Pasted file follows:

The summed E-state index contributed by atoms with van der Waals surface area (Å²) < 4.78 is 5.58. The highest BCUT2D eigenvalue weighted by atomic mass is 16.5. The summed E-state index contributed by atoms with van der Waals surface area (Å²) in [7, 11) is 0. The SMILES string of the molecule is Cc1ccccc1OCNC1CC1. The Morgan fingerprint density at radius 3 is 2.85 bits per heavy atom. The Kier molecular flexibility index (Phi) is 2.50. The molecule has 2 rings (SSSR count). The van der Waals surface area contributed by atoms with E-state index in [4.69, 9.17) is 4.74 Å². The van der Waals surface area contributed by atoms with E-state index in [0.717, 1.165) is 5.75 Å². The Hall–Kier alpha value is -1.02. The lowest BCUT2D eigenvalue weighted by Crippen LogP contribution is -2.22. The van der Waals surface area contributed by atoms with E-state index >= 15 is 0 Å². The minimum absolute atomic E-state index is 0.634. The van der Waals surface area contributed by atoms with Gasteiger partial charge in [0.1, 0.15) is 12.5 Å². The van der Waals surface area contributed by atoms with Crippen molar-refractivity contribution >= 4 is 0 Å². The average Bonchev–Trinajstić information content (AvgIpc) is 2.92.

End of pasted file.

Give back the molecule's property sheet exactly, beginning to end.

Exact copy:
The summed E-state index contributed by atoms with van der Waals surface area (Å²) < 4.78 is 5.58. The highest BCUT2D eigenvalue weighted by atomic mass is 16.5. The summed E-state index contributed by atoms with van der Waals surface area (Å²) in [7, 11) is 0. The SMILES string of the molecule is Cc1ccccc1OCNC1CC1. The Morgan fingerprint density at radius 3 is 2.85 bits per heavy atom. The Kier molecular flexibility index (Phi) is 2.50. The molecule has 2 rings (SSSR count). The van der Waals surface area contributed by atoms with E-state index in [4.69, 9.17) is 4.74 Å². The van der Waals surface area contributed by atoms with E-state index in [0.717, 1.165) is 5.75 Å². The Hall–Kier alpha value is -1.02. The lowest BCUT2D eigenvalue weighted by Crippen LogP contribution is -2.22. The van der Waals surface area contributed by atoms with E-state index >= 15 is 0 Å². The minimum absolute atomic E-state index is 0.634. The van der Waals surface area contributed by atoms with Gasteiger partial charge in [0.1, 0.15) is 12.5 Å². The van der Waals surface area contributed by atoms with Crippen molar-refractivity contribution >= 4 is 0 Å². The average Bonchev–Trinajstić information content (AvgIpc) is 2.92.